Bahishti Zewar, Fiqh, Part 1-Beliefs & Laws of Tahara / Saturday, August 16th, 2008


  1. Any impure water whereby all three of its qualities, i.e. taste, smell and colour, have changed because of some impurity cannot be used under any circumstances. It cannot be given to animals for drinking purposes, nor can it be used to prepare mud for building or plastering. If all three qualities have not changed, it could be given to animals, could be used for building purposes, and could also be used for watering in the house. However, mud of this sort should not be used to plaster the walls of the musjid.

  2. The sea, rivers, that pond which is not on some private property, and that well which has been made waqf (given in Allah’s name) – the water of all these can be used by the general public. No one has the right to stop anyone from using water from these places, nor does anyone have the right to use it in such a way that it causes harm to the general public. For example, a person digs a canal from a river or pond and draws water from it in such a way that it becomes dry, or there is the fear of flooding a tract of land or village. To use it in such a way is not proper, and everyone has the right to stop him from this improper way.

  3. A person has a well, fountain, pond, or spring on his private property. He cannot stop others from doing the following: drinking water from there, giving water to their animals, making wudhu, ghusl or washing clothes, and filling buckets in order to water their trees and gardens. The reason for this is that everyone has a right in it. However, if on account of there being too many animals, there is a fear that the water will get finished, or the pond will get damaged; then he has the right to stop them. If he wishes to stop anyone, they will have to see whether they could get their work done by obtaining water from elsewhere, (eg. there is another well within 1.6 kilometres and it is not on any private property); or the work will not get done and they will have problems. If their work could get done from some other place, well and good. If not, the owner will be told that he should allow this person to draw water on the condition that he will not break the well, etc. or alternatively, he (i.e. the owner) should draw the water for him or get someone to draw it for him and give it to him. However, the water that he receives for his farm or garden cannot be given to anyone else without the owner’s permission. The owner has the right to stop him from this. The same rule applies to grass and all those plants that have no trunks. However, trees that have trunks are the property of the land-owner.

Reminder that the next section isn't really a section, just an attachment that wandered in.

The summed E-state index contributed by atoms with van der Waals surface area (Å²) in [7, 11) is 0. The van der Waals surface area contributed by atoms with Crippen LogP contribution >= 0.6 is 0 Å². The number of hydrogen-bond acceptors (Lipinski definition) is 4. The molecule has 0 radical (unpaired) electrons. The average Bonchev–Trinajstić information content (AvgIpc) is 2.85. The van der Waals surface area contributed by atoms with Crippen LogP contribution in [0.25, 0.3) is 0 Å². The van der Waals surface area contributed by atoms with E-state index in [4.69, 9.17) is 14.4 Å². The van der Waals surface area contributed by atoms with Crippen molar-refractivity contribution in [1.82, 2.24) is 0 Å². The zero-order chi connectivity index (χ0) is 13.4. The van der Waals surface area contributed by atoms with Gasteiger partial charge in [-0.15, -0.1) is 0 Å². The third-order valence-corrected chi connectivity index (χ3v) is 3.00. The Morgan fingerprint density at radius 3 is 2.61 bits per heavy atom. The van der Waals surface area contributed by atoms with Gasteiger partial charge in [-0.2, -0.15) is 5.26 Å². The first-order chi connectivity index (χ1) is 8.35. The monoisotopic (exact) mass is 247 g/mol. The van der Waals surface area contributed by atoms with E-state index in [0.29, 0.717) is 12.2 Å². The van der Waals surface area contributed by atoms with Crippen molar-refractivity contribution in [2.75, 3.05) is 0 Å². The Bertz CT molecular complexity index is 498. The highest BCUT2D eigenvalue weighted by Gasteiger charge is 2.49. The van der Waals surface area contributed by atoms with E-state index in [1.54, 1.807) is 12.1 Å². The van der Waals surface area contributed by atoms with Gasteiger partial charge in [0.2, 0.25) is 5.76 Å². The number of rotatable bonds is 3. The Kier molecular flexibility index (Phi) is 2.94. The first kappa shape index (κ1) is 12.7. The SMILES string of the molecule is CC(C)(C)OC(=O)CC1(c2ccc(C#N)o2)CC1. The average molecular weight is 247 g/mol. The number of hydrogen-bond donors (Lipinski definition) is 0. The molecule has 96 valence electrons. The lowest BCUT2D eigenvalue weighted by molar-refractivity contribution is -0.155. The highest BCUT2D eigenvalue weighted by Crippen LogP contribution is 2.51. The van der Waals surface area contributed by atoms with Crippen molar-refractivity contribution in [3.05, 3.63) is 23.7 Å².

4. A person wishes to irrigate his farm with water from someone else’s well or reservoir and the owner of these wants to charge him for the water. The Ulama differ as to whether it is permissible or not. The Ulama of Balkh have passed a fatwa that it is permissible.

  5. If a person fills sea-water, water of a pond or well, etc. into a utensil of his, he will become the owner of that water. No one can use it without his permission. But if a person becomes extremely restless due to thirst, it will be permissible to take that water forcefully from that person if he knows that the water is more than what the owner will require. However, he will have to give compensation for the water.

  6. Wudhu and ghusl cannot be made with water that has been kept aside for drinking purposes – as is normally kept aside during summer. However, if a lot of water has been kept aside, it can be used. Water that has been kept aside for wudhu can be used for drinking purposes.

  7. If one or two bits of a goat’s excreta fall into a well, and they come out whole, then the well will not become impure (najis). Irrespective of whether the well is in a jungle or in a town, or whether it is covered or not.

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